The United Kingdom possesses one of the highest rates of mesothelioma in the world.
But what is Mesothelioma?
Mesothelioma is a type of cancer that develops in the thin layer of tissue that covers the lungs. The cause of this disease is linked to asbestos exposure.
As in the majority of countries, most UK residents who die from this disease are older than 65, though some younger individuals have been diagnosed because of second hand exposure and indirect contact with asbestos materials. Men comprise around 80% of people who receive a mesothelioma diagnosis, which also fits the worldwide profile for this cancer. However the annual number of deaths among women has increased more rapidly than among men over the last 10 years. Figures for women rose 68% in the last decade compared to 35% for men. Women are often exposed to asbestos indirectly by having lived in areas near asbestos factories or by having had contact with people who worked with asbestos.
In 2013 a total of 2538 UK residents died from mesothelioma and from 2011 to 2013 (the last year after which figures are available) the UK mesothelioma rate rose to 68.2 per million for men and 12.7per million for women (Health and Safety Executive statistics). The rate is so high because the UK government permitted the use of asbestos long after other countries banned the use of this substance.
High Risk Groups
Construction workers in the UK are a high risk group, primarily because asbestos was so prevalent for so long in the country’s older buildings and houses. The use of asbestos was only banned in the UK in 1999 so structures erected or renovated prior to 2000 are likely to contain asbestos. By comparison, buildings constructed after the 1980s in the United States are presumed to have only minimal amounts of asbestos, if any at all.
Other occupations at high risk for exposure include workers in the ship building industry, HVAC engineers, plasterers, roofing contractors, demolition crews, painters, pipe fitters, maintenance workers, teachers, carpenters, joiners, plumbers, boiler makers and electricians.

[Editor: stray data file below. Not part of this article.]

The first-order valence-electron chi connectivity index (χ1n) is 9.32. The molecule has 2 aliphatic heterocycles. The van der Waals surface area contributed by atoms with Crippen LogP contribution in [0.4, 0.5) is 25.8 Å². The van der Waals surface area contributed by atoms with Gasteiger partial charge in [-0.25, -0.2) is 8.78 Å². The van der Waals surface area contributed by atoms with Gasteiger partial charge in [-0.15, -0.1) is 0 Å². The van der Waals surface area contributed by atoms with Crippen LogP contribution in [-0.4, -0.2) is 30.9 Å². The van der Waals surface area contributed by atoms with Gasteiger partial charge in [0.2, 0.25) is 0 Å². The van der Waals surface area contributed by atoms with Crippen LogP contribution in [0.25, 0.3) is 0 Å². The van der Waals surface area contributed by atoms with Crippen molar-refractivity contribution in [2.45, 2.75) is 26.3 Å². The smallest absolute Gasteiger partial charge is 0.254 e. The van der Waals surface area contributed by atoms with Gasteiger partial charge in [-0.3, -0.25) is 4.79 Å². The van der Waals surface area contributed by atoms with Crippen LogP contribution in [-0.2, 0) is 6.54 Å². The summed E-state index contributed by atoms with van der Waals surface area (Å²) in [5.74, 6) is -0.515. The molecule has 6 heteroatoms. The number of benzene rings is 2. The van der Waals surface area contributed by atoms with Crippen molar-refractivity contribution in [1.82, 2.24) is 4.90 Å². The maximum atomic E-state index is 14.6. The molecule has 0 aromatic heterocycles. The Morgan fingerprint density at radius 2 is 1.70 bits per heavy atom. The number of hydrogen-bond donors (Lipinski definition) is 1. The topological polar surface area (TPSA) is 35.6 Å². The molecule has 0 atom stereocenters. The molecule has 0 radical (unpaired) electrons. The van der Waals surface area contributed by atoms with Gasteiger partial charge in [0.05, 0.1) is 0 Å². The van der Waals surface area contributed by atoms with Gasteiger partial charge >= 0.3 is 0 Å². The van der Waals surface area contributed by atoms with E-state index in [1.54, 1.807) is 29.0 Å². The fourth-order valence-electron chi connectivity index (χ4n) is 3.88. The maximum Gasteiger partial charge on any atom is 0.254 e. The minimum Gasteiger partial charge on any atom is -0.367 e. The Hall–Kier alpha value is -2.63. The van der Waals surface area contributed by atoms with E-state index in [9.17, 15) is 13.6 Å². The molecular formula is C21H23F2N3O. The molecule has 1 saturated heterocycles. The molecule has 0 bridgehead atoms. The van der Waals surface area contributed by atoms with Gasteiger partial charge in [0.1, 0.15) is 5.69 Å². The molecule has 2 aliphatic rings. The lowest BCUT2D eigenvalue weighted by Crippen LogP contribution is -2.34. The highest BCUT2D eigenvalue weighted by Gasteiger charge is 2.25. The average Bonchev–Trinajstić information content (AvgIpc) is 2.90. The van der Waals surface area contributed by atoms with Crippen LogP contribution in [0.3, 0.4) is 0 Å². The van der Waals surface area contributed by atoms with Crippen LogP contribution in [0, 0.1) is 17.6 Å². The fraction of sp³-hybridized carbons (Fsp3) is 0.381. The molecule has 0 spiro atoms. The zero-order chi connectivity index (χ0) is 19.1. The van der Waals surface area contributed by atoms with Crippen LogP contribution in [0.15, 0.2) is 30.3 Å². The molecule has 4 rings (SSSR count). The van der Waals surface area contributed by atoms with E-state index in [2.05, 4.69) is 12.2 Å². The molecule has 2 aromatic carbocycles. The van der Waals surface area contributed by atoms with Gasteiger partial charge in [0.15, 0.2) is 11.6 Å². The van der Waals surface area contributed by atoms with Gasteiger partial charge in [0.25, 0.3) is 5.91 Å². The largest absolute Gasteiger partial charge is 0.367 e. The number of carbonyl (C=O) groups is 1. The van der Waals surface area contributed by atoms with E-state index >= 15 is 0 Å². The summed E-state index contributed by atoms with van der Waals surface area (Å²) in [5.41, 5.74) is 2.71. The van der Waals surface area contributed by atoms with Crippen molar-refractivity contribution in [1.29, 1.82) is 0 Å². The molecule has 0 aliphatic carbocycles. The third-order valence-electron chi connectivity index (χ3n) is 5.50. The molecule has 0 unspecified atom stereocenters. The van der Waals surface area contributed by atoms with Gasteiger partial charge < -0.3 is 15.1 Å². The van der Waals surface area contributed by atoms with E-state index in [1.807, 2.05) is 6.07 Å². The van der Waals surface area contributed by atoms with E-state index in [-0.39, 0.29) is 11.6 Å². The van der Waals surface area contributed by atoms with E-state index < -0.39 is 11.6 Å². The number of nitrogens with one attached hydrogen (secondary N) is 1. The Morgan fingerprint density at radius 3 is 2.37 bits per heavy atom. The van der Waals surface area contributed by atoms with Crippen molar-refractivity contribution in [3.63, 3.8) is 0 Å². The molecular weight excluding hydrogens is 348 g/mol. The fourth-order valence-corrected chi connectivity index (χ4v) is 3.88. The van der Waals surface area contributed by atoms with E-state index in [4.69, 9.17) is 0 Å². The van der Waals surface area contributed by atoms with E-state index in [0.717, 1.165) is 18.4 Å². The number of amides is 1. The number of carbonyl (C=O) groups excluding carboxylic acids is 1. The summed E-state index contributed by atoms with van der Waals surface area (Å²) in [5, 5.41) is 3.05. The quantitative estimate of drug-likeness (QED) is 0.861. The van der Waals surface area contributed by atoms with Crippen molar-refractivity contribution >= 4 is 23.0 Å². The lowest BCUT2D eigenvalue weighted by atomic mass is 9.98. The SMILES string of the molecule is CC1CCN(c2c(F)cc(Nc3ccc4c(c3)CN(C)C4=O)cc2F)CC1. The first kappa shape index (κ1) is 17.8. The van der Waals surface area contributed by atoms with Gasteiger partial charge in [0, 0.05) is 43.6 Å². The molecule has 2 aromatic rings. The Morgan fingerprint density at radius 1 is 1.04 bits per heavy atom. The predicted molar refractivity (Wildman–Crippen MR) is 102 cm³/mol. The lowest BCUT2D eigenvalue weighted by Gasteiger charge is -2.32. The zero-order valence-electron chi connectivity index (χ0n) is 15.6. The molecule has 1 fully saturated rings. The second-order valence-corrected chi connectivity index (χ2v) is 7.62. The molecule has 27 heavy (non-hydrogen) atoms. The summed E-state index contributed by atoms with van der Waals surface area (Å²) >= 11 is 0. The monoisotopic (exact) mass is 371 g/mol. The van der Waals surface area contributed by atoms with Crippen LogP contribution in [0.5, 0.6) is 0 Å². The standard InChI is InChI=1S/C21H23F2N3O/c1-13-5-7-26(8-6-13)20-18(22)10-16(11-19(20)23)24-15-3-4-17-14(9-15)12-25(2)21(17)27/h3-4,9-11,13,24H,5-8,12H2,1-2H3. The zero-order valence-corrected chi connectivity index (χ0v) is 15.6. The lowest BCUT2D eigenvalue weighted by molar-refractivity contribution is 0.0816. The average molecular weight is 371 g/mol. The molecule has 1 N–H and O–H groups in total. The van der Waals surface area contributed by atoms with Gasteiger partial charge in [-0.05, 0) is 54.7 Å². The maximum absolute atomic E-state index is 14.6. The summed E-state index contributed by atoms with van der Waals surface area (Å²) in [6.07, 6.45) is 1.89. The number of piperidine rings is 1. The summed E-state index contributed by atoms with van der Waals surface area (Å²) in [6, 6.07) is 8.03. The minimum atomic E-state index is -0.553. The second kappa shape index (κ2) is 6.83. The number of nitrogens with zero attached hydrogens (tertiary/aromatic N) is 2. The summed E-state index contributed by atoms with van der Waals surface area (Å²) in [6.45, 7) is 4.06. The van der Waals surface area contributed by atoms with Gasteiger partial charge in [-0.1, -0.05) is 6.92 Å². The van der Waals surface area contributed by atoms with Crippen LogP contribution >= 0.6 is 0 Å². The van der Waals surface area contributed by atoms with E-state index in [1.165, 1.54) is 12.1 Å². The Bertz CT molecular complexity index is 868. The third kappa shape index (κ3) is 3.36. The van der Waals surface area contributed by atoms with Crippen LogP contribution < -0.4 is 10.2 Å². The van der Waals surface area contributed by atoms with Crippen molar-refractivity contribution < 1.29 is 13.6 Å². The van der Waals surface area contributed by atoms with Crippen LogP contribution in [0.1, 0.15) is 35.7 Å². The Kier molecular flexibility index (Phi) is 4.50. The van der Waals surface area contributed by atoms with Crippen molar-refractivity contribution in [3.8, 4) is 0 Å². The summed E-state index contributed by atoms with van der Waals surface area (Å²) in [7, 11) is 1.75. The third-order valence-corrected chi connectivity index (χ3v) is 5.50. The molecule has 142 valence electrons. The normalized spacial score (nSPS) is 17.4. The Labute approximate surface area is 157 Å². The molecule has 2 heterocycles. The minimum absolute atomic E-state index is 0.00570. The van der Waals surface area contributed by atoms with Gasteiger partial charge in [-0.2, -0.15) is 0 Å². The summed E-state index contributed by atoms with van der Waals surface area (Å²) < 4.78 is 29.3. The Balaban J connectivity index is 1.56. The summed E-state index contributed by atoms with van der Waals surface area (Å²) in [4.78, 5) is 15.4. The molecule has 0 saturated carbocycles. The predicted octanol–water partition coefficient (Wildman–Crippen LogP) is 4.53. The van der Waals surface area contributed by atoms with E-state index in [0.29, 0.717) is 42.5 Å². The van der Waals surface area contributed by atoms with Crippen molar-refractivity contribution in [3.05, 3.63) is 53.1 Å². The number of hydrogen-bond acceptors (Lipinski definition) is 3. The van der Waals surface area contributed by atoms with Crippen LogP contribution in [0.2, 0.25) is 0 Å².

Asbestos was used widely in factories, chemical plants, power plants, refineries, commercial buildings, homes and schools throughout the UK. Little thought was given to the potential dangers of the mineral, even though scientific findings from as early as the 1920s and 1930s suggested the substance was causing serious respiratory illnesses in individuals exposed to airborne asbestos fibres.
As a result of increasing mesothelioma diagnoses in the second half of the 20th century, the UK government began to acknowledge the connection between asbestos exposure and certain lung diseases. Legislation is now in place to protect those who might still encounter the material as well as those who have been affected by past exposure.
Determining who is liable in cases involving asbestos exposure and mesothelioma is difficult as the disease can take 20 to 50 years to develop. As a result of this doctors are unable to make a diagnosis until it is possible to detect the symptoms by which time the initial exposure to asbestos can be a distant memory. Most mesothelioma victims worked for one or more companies that used asbestos from the 1950’s through to the 1980’s and given that a diagnosis is typically not given until many years after exposure, locating these companies and the relevant insurance company can be difficult.
If you should find yourself in pursuit of an asbestos compensation claim it will be necessary to recall as many incidents as possible when you may have been exposed to asbestos. For today’s victims this may be a challenging task with specialist legal advice required in order to trace past employers or their insurers given that a firm may no longer exist. However it is possible with the right legal advice and support to bring a successful claim.
For free, friendly advice on making a personal injury claim, please call 0114 218 4000 or email firstname.lastname@example.org.